Ford Galaxy

The Galaxy is not quite perfect, but it is the best people carrier currently on sale.

Well done Ford – the 2.0-litre petrol model is another excellent Galaxy. It offers punchy, refined performance and, in base LX trim, a good mix of kit. If you’re not a high-miler, its sub-£20,000 cost and reasonable economy make it the best-value model, too. Add in great handling, a soothing ride plus a brilliantly flexible interior, and you have a fine, class-leading package.

Buy anything bigger than a supermini these days, and chances are that the rising cost of fuel means diesel is the default choice. So when it comes to a seven-seater MPV such as Ford’s new Galaxy, surely the black pump is the way to go?

Perhaps not. We tested the entry-level oil-burning Galaxy – the £19,495 99bhp 1.8-litre TDCi LX – in Issue 914 and while its economy impressed, the engine’s lack of power made for sluggish performance. That is not a problem which afflicts the 123bhp version (driven in Issue 911), of course, but it does cost another £800.

On the other hand, for the same price as the entry-level 1.8 diesel, you can have a 143bhp 2.0 petrol model. Boasting plenty of power, it promises sprightly performance – if not quite the same fuel efficiency – and could represent the best-value Galaxy in the range. We took it for a spin to find out.

This unit is even more powerful than the range-topping 2.0 oil-burner, and while it lacks the low-down torque of its diesel brother – falling short by 130Nm with 190Nm – on the road it’s a strong performer. The 0-60mph sprint takes only 11.2 seconds, and there’s no lack of pace at higher speeds, either.

What’s more, throttle response is sharp, the engine loves to rev and it always sounds refined, even at the red line. Adding to the experience is a precise five-speed manual gearbox.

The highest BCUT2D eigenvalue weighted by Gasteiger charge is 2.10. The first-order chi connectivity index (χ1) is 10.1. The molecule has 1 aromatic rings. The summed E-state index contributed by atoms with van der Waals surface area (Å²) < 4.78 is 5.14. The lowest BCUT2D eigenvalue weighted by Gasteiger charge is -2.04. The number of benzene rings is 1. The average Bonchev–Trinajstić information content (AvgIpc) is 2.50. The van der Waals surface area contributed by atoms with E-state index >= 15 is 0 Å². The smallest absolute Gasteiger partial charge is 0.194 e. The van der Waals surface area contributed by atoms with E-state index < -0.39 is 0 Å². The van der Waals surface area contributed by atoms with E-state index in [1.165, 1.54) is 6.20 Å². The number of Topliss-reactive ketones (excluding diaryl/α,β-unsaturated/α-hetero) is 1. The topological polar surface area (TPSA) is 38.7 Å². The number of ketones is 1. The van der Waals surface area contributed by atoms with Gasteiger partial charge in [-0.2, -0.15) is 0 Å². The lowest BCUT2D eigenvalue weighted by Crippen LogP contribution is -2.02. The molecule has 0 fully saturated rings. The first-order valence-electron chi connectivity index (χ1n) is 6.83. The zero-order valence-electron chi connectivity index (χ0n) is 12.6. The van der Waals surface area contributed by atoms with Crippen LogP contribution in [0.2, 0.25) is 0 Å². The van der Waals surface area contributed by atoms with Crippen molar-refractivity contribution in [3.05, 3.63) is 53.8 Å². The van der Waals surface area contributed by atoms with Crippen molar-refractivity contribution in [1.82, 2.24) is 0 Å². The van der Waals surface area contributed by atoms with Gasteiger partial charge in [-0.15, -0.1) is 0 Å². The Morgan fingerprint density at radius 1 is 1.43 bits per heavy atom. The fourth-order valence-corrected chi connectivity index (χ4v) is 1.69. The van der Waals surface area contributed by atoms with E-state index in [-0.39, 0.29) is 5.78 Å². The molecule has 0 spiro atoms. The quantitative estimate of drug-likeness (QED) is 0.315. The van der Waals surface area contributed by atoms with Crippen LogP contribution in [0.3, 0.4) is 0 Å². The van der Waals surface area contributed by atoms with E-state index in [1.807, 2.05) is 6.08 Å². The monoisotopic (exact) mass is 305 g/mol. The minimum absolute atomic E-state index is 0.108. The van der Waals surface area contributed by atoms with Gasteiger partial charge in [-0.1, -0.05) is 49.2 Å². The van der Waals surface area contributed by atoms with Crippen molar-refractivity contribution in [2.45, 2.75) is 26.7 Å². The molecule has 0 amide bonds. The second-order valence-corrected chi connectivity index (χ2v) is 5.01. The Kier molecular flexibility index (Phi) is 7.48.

Predictably, fuel efficiency is this particular Galaxy’s weakest area. Posting 34mpg combined, the Ford is not exactly uneconomical, but when you remember the diesel versions return more than 45mpg, you will feel the pinch at the pumps – especially if you use the seven seats to the full. But then, all the oil-burners (except the slow 99bhp 1.8) cost at least £800 more, so if you’re not doing a massive mileage the petrol car still makes sense.

The 2.0’s behaviour through corners matches its performance in a straight line. With no heavyweight diesel engine up front, the Galaxy’s steering is more direct and the nose turns in more sharply. Factor in well controlled body roll plus a smooth ride, and you have a dynamic experience that’s unmatched by any MPV in the class.

As well as providing great handling, the entry-level 2.0 LX isn’t short of standard equipment, either. You may not get alloy wheels and rear electric windows, but essentials such as air-conditioning, a heated front windscreen plus curtain airbags are all included as standard.

Ford’s brilliantly simple seven-seater layout allows all of the rear chairs to fold quickly and easily with two pulls of a lever. Unlike its predecessor, there’s no struggling to remove heavy seats, and because both rear rows slide back and forth, all occupants have plenty of space. The Galaxy is not quite perfect – sliding rear side doors would make access to the back a lot easier, as would a split tailgate – but it is the best people carrier currently on sale. And with this petrol engine, it also proves that diesel need not be the only sensible choice for MPV buyers.

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